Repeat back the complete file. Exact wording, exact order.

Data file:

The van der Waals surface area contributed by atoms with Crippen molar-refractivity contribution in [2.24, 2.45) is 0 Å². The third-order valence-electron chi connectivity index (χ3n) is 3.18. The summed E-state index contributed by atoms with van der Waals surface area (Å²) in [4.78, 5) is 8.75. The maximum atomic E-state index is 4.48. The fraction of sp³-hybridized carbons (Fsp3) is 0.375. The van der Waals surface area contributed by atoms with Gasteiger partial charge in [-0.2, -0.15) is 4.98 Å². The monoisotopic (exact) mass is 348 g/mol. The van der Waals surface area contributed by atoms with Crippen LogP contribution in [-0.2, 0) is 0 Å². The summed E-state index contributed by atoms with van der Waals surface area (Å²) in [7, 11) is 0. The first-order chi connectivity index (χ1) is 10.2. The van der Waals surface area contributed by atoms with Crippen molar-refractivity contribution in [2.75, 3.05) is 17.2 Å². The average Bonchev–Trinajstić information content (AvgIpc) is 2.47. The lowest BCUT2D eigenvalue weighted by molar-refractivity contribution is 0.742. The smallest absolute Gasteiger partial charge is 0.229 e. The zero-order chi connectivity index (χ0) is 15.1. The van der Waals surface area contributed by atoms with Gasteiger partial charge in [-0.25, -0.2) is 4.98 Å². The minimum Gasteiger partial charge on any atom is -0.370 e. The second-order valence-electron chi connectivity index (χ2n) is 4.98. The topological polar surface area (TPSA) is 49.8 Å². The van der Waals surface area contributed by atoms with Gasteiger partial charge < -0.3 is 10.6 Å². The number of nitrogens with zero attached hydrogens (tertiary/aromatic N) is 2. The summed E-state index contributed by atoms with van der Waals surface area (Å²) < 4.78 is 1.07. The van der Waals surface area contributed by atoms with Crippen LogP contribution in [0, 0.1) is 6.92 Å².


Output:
The van der Waals surface area contributed by atoms with Crippen molar-refractivity contribution in [2.24, 2.45) is 0 Å². The third-order valence-electron chi connectivity index (χ3n) is 3.18. The summed E-state index contributed by atoms with van der Waals surface area (Å²) in [4.78, 5) is 8.75. The maximum atomic E-state index is 4.48. The fraction of sp³-hybridized carbons (Fsp3) is 0.375. The van der Waals surface area contributed by atoms with Gasteiger partial charge in [-0.2, -0.15) is 4.98 Å². The monoisotopic (exact) mass is 348 g/mol. The van der Waals surface area contributed by atoms with Crippen LogP contribution in [-0.2, 0) is 0 Å². The summed E-state index contributed by atoms with van der Waals surface area (Å²) in [7, 11) is 0. The first-order chi connectivity index (χ1) is 10.2. The van der Waals surface area contributed by atoms with Crippen molar-refractivity contribution in [2.75, 3.05) is 17.2 Å². The average Bonchev–Trinajstić information content (AvgIpc) is 2.47. The lowest BCUT2D eigenvalue weighted by molar-refractivity contribution is 0.742. The smallest absolute Gasteiger partial charge is 0.229 e. The zero-order chi connectivity index (χ0) is 15.1. The van der Waals surface area contributed by atoms with Gasteiger partial charge in [-0.25, -0.2) is 4.98 Å². The minimum Gasteiger partial charge on any atom is -0.370 e. The second-order valence-electron chi connectivity index (χ2n) is 4.98. The topological polar surface area (TPSA) is 49.8 Å². The van der Waals surface area contributed by atoms with Gasteiger partial charge < -0.3 is 10.6 Å². The number of nitrogens with zero attached hydrogens (tertiary/aromatic N) is 2. The summed E-state index contributed by atoms with van der Waals surface area (Å²) < 4.78 is 1.07. The van der Waals surface area contributed by atoms with Crippen LogP contribution in [0, 0.1) is 6.92 Å².